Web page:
Back to writing

It’s been such a long time since I last wrote anything here (blame the whole ____load of work that’s been coming in; hint: sounds like “ship”) that I’m suddenly all self-conscious about it.

It reminds me of a period of my life where I used to wear running shorts all the time. I wore them in camp (i.e. army camp — I was serving national service at that time); at home; occasionally when I sent out for short food trips; and, of course, for runs.

Then for some reason I stopped. For four months.

Then I tried them again.

“Wow, your pants are sexy,” exclaimed my dad, unused to how I looked in them having not been in them for so long.

It’s been almost ten years since.

Since that statement.

Since I last wore my sexy short running shorts.

I suppose though, that there is one difference between my writing after a long absence and my wearing running shorts.

If someone said my words were sexy, it’d probably be 10 seconds before I wrote my next.

Why you will fail to have a great career

This is a beautiful talk, one that addresses something I’d felt strongly about since I started thinking seriously about my professional life back when I was studying at Temasek Polytechnic.

I remember sitting in the lecture hall, listening to an entrepreneur who had been invited to speak to us business students. During the Q&A, I couldn’t help but ask if his business success had come at the price of family.

I can’t quite recall what he said, but I suspect it had something to do with it not being quite the answer I had hoped: “no”.

It’s been more than a decade on. Having been through two years of National Service, another two overseas at UWA (University of Western Australia), marriage, and five years of relatively productive work, my question remains. Still unanswered.

But this time, the perspective’s a little different. I’m asking it from the inside. I’m living the answer, writing it as I go along. So far so good, but I think I’ve got a little bit more capacity for that weirdness; that abnormification; that passion to burst onto the scene.

So when my child questions why I haven’t lived my dream, I won’t have to say, “because of you.”

I’m an analyst. I analyse.

Tired and socially exhausted after a very nice company dinner (a common predicament for introverts), I was looking forward to some me-time on the taxi home. But it was not to be — the taxi driver was a little chattier than I’d hoped.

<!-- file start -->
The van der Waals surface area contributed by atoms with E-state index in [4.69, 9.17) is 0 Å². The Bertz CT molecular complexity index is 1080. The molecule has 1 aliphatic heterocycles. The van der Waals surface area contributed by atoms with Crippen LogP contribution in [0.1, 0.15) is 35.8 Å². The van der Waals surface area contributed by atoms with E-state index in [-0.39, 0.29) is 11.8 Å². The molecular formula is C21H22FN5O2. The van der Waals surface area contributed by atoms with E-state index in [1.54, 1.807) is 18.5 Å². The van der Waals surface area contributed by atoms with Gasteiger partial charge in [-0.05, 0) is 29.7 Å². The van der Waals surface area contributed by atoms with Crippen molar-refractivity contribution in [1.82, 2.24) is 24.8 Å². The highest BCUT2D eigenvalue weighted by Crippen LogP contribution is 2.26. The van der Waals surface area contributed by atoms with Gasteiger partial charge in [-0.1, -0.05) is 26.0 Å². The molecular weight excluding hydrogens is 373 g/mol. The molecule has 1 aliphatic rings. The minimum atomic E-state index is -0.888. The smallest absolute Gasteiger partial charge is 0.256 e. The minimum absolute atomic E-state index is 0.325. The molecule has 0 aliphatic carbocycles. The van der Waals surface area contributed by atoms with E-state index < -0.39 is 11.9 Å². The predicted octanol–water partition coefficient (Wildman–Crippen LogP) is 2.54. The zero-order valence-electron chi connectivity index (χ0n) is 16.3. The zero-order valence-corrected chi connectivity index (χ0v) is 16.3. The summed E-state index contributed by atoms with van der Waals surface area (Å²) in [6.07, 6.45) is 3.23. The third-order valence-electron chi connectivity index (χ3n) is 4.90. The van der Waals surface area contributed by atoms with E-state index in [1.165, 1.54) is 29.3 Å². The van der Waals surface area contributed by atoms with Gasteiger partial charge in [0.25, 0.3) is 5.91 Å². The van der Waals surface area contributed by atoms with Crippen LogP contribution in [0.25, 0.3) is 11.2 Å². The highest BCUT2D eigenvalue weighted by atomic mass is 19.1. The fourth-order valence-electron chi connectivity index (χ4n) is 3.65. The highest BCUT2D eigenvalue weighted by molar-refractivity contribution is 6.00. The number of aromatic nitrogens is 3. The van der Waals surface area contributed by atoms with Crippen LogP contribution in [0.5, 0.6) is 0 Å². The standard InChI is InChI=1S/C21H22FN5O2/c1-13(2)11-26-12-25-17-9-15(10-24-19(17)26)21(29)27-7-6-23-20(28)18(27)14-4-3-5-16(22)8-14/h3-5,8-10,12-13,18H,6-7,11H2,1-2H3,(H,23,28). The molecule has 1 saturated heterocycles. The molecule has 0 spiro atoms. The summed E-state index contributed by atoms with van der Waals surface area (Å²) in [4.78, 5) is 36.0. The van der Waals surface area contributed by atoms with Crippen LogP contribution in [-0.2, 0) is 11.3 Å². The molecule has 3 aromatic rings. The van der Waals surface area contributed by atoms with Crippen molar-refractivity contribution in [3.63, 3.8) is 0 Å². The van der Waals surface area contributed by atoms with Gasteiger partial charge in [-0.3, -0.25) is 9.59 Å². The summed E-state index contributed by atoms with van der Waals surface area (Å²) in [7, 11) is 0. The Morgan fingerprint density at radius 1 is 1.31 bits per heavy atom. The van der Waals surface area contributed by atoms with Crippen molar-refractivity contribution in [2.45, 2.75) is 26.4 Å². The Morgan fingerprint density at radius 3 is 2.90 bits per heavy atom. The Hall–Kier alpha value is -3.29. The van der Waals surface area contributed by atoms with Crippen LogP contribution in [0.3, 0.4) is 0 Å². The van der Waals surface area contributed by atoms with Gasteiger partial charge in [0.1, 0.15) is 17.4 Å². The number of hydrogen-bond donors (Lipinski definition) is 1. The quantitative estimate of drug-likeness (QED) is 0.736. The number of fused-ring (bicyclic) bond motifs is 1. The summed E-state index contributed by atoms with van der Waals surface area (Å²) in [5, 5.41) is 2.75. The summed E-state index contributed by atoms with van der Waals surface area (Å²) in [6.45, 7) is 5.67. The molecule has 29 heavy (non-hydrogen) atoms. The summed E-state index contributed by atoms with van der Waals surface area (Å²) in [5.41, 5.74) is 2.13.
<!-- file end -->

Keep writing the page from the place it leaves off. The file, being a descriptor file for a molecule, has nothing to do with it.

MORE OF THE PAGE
Having seen me catch his taxi amongst a group of foreigners whom presumably were my colleagues (yes, they were), he was curious as to what I did — “what do you work as?” I told him I worked in the education industry, and briefed him a little on what my company did.

I then went into a little bit more of the specifics — what my role entailed (“I’m a sales/business analyst. You know… business, IT, data, analysis…).

But I saw he wasn’t really getting it (“you analyse?…”)

In the end, I went on to the fall-back option of saying, “I work in sales and marketing.” (I’ve faced this issue many times before. See my post “What do you do? I’m an analyst.“)

And he got it. It seems he got it real good.

A most unexpected look of shock followed by abject pity came over his face. “Boss,” he told me, “I used to work in marketing. But look where I am now.”

I noticed we were in a taxi.

“Boss,” he continued (“I’m a boss!” I thought to myself), “before I started driving a taxi, I used to work in marketing. Earning big bucks. Then my company restructured and I got retrenched. I earned too much.”

He paused, as if reminiscing of the good ol’ days rolling in dough, then said, “You know, in marketing, as long as you earn money by only talking, anyone can take over your place and do your job. Let me give you some advice: don’t just stick to marketing. Go out and learn more.”

I realised that no, he didn’t really get what I did (yes, I work in sales and marketing; but no, I don’t do “marketing” per se).

And I couldn’t help but debate in my head if he meant “sales” and not “marketing”.

My head pounded. Was it the wine? Probably not.

I half-opened my mouth wanting to say something. But you know what? He looked so happy (1) reminiscing about his glorious past; and (2) revelling in the present dispensing career advice to a chap who desperately needed it; that I couldn’t bear to break the spell by saying “you got it all wrong, sir.”

So I nodded in silent agreement, and promised to look beyond marketing. A promise made good as soon as it was made.

I’m an analyst. And I’m bloody glad I am.

People Watching